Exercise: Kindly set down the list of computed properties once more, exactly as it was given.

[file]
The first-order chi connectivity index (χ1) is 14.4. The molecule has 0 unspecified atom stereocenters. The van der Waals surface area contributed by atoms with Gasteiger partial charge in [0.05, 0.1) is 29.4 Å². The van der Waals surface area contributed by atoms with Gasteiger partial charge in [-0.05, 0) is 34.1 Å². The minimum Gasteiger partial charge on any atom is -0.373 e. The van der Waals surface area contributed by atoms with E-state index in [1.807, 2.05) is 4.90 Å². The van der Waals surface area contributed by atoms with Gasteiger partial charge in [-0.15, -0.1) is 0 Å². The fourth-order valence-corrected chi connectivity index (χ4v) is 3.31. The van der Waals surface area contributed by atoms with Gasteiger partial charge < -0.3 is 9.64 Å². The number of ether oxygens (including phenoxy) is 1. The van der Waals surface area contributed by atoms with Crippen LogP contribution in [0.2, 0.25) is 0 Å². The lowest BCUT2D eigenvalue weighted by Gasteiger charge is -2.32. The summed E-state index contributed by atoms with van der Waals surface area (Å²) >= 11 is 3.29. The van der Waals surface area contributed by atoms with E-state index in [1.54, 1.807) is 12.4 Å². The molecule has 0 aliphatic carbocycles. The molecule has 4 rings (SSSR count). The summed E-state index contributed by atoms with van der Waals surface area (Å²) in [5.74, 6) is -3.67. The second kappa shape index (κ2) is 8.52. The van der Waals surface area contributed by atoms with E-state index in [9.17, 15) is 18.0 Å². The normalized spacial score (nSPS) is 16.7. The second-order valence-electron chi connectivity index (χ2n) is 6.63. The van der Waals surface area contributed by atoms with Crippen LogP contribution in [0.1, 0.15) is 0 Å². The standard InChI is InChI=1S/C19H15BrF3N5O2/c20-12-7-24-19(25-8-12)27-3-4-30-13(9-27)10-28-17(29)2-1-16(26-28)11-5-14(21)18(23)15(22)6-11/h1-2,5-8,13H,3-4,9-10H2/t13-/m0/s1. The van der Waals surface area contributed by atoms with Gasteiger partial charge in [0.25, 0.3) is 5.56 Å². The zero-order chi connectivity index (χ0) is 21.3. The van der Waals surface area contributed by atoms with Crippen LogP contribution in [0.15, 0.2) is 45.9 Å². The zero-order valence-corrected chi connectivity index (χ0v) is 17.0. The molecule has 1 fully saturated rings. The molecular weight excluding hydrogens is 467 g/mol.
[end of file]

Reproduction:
The first-order chi connectivity index (χ1) is 14.4. The molecule has 0 unspecified atom stereocenters. The van der Waals surface area contributed by atoms with Gasteiger partial charge in [0.05, 0.1) is 29.4 Å². The van der Waals surface area contributed by atoms with Gasteiger partial charge in [-0.05, 0) is 34.1 Å². The minimum Gasteiger partial charge on any atom is -0.373 e. The van der Waals surface area contributed by atoms with E-state index in [1.807, 2.05) is 4.90 Å². The van der Waals surface area contributed by atoms with Gasteiger partial charge in [-0.15, -0.1) is 0 Å². The fourth-order valence-corrected chi connectivity index (χ4v) is 3.31. The van der Waals surface area contributed by atoms with Gasteiger partial charge < -0.3 is 9.64 Å². The number of ether oxygens (including phenoxy) is 1. The van der Waals surface area contributed by atoms with Crippen LogP contribution in [0.2, 0.25) is 0 Å². The lowest BCUT2D eigenvalue weighted by Gasteiger charge is -2.32. The summed E-state index contributed by atoms with van der Waals surface area (Å²) >= 11 is 3.29. The van der Waals surface area contributed by atoms with E-state index in [1.54, 1.807) is 12.4 Å². The molecule has 0 aliphatic carbocycles. The molecule has 4 rings (SSSR count). The summed E-state index contributed by atoms with van der Waals surface area (Å²) in [5.74, 6) is -3.67. The second kappa shape index (κ2) is 8.52. The van der Waals surface area contributed by atoms with E-state index in [9.17, 15) is 18.0 Å². The normalized spacial score (nSPS) is 16.7. The second-order valence-electron chi connectivity index (χ2n) is 6.63. The van der Waals surface area contributed by atoms with Crippen LogP contribution in [0.1, 0.15) is 0 Å². The standard InChI is InChI=1S/C19H15BrF3N5O2/c20-12-7-24-19(25-8-12)27-3-4-30-13(9-27)10-28-17(29)2-1-16(26-28)11-5-14(21)18(23)15(22)6-11/h1-2,5-8,13H,3-4,9-10H2/t13-/m0/s1. The van der Waals surface area contributed by atoms with Gasteiger partial charge in [0.25, 0.3) is 5.56 Å². The zero-order chi connectivity index (χ0) is 21.3. The van der Waals surface area contributed by atoms with Crippen LogP contribution in [0.15, 0.2) is 45.9 Å². The zero-order valence-corrected chi connectivity index (χ0v) is 17.0. The molecule has 1 fully saturated rings. The molecular weight excluding hydrogens is 467 g/mol.